The benefits of participating in this year’s American Public Power Association’s Lineworkers Rodeo include communication, collaboration and networking opportunities, said Mike Fergus, Director of Electric Distribution and Services at the Kansas City Board of Public Utilities, which is hosting the 2023 Lineworkers Rodeo in Kansas City, Kansas.
“This rodeo provides you a chance to connect with the vendors on a personal level, and learn new initiatives from other utilities from throughout the country,” said Fergus in a Q&A with Public Power Current.
The rodeo will take place from March 31 to April 1. The deadline to register crews to participate in the rodeo is March 3.
“In my experience, I always leave with something new to bring back to the company, or with a better understanding of our industry. The emphasis on safety is second to none, and even though it is a competition for first place, you are required perform each task with safety first,” Fergus said.
“In our trade, lineman’s families are just as committed as they are. They worry when they leave for restoration efforts and wait for the minute they come home. The rodeo encourages families to come enjoy the day and provides kid zones and other activities. It allows each lineman to showcase their skills with family and friends,” Fergus said.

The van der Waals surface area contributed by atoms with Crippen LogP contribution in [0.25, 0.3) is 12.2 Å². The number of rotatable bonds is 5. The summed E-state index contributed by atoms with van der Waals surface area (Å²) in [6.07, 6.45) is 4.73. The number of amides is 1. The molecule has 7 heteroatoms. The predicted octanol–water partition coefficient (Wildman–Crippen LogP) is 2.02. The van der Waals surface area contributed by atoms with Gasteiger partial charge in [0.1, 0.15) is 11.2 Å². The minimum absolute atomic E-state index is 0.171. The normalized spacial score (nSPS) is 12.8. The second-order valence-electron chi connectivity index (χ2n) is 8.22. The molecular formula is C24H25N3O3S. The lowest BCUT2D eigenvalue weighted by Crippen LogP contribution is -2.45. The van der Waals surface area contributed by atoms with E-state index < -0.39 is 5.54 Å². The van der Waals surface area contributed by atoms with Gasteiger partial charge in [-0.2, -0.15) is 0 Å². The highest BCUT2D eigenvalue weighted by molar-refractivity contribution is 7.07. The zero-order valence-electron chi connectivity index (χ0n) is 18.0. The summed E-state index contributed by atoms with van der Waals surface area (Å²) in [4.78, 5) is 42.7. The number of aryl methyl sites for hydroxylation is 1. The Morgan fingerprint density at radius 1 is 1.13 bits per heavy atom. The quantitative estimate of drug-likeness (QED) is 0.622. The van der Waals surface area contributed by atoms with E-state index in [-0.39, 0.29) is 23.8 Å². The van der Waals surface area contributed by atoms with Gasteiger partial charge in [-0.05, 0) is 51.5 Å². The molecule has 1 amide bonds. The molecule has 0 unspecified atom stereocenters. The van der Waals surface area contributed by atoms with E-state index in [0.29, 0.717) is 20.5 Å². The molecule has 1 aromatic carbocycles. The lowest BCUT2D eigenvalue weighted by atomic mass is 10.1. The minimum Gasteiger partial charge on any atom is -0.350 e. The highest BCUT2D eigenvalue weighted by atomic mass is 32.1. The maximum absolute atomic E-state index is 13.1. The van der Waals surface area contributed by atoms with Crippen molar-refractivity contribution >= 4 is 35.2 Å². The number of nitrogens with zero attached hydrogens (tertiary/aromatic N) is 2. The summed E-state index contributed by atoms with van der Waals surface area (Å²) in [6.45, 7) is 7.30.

David Mehlhaff, Chief Communications Officer at BPU, noted that the public power utility was scheduled to host the event in 2020, but had to cancel the rodeo about two weeks before the event because of the COVID-19 pandemic and travel restrictions.
“That was disappointing after our team had put so much planning towards the event. On the plus side, we had a real good idea what was required as we worked on plans for the 2023 event,” he noted.
“Also, since we have staff members that are involved with the International Linemen’s Rodeo which is held annually at the same location, we have a deep knowledge of the grounds and what it takes to put on a successful event.”
When asked to detail BPU’s coordination with APPA on rodeo planning, Mehlhaff said that the APPA rodeo committee and the key staff that work on this annual event “have been doing this for a number of years and they have a system down as well as key learnings from previous rodeo host utilities. Our team, the rodeo committee and association staff have regular communications via e-mail, calls and virtual meetings.”
In a recent episode of APPA’s Public Power Now podcast, Aaron Haderle, Manager of Transmission and Distribution Operations at Kissimmee Utility Authority, and Danette Scudder, Executive Vice President and Chief Strategy Officer at the Tennessee Valley Public Power Association, detailed the benefits of public power utilities participating in the rodeo.
Click here for additional details about the rodeo.